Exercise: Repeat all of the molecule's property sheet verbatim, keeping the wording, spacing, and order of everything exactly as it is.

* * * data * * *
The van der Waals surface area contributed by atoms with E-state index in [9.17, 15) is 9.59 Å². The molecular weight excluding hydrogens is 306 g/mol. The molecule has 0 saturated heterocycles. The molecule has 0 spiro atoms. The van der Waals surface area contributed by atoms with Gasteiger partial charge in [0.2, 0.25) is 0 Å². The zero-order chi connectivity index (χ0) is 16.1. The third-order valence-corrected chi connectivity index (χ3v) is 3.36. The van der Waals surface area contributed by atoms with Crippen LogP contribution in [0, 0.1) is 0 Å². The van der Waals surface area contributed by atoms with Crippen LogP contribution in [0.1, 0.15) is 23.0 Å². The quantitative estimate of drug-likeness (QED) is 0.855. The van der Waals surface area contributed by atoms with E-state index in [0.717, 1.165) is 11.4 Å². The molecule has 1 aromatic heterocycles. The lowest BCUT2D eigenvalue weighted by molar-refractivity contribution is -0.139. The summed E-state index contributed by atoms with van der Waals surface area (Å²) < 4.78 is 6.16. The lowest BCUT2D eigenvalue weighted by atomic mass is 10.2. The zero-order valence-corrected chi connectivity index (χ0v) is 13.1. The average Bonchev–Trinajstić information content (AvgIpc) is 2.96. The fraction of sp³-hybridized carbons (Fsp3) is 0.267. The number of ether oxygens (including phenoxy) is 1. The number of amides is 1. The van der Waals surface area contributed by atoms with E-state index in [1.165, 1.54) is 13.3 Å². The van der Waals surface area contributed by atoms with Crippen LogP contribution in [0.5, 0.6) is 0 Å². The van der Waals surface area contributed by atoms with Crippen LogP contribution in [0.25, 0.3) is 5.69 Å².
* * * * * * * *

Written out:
The van der Waals surface area contributed by atoms with E-state index in [9.17, 15) is 9.59 Å². The molecular weight excluding hydrogens is 306 g/mol. The molecule has 0 saturated heterocycles. The molecule has 0 spiro atoms. The van der Waals surface area contributed by atoms with Gasteiger partial charge in [0.2, 0.25) is 0 Å². The zero-order chi connectivity index (χ0) is 16.1. The third-order valence-corrected chi connectivity index (χ3v) is 3.36. The van der Waals surface area contributed by atoms with Crippen LogP contribution in [0, 0.1) is 0 Å². The van der Waals surface area contributed by atoms with Crippen LogP contribution in [0.1, 0.15) is 23.0 Å². The quantitative estimate of drug-likeness (QED) is 0.855. The van der Waals surface area contributed by atoms with E-state index in [0.717, 1.165) is 11.4 Å². The molecule has 1 aromatic heterocycles. The lowest BCUT2D eigenvalue weighted by molar-refractivity contribution is -0.139. The summed E-state index contributed by atoms with van der Waals surface area (Å²) < 4.78 is 6.16. The lowest BCUT2D eigenvalue weighted by atomic mass is 10.2. The zero-order valence-corrected chi connectivity index (χ0v) is 13.1. The average Bonchev–Trinajstić information content (AvgIpc) is 2.96. The fraction of sp³-hybridized carbons (Fsp3) is 0.267. The number of ether oxygens (including phenoxy) is 1. The number of amides is 1. The van der Waals surface area contributed by atoms with E-state index in [1.165, 1.54) is 13.3 Å². The van der Waals surface area contributed by atoms with Crippen LogP contribution in [0.5, 0.6) is 0 Å². The van der Waals surface area contributed by atoms with Crippen LogP contribution in [0.25, 0.3) is 5.69 Å².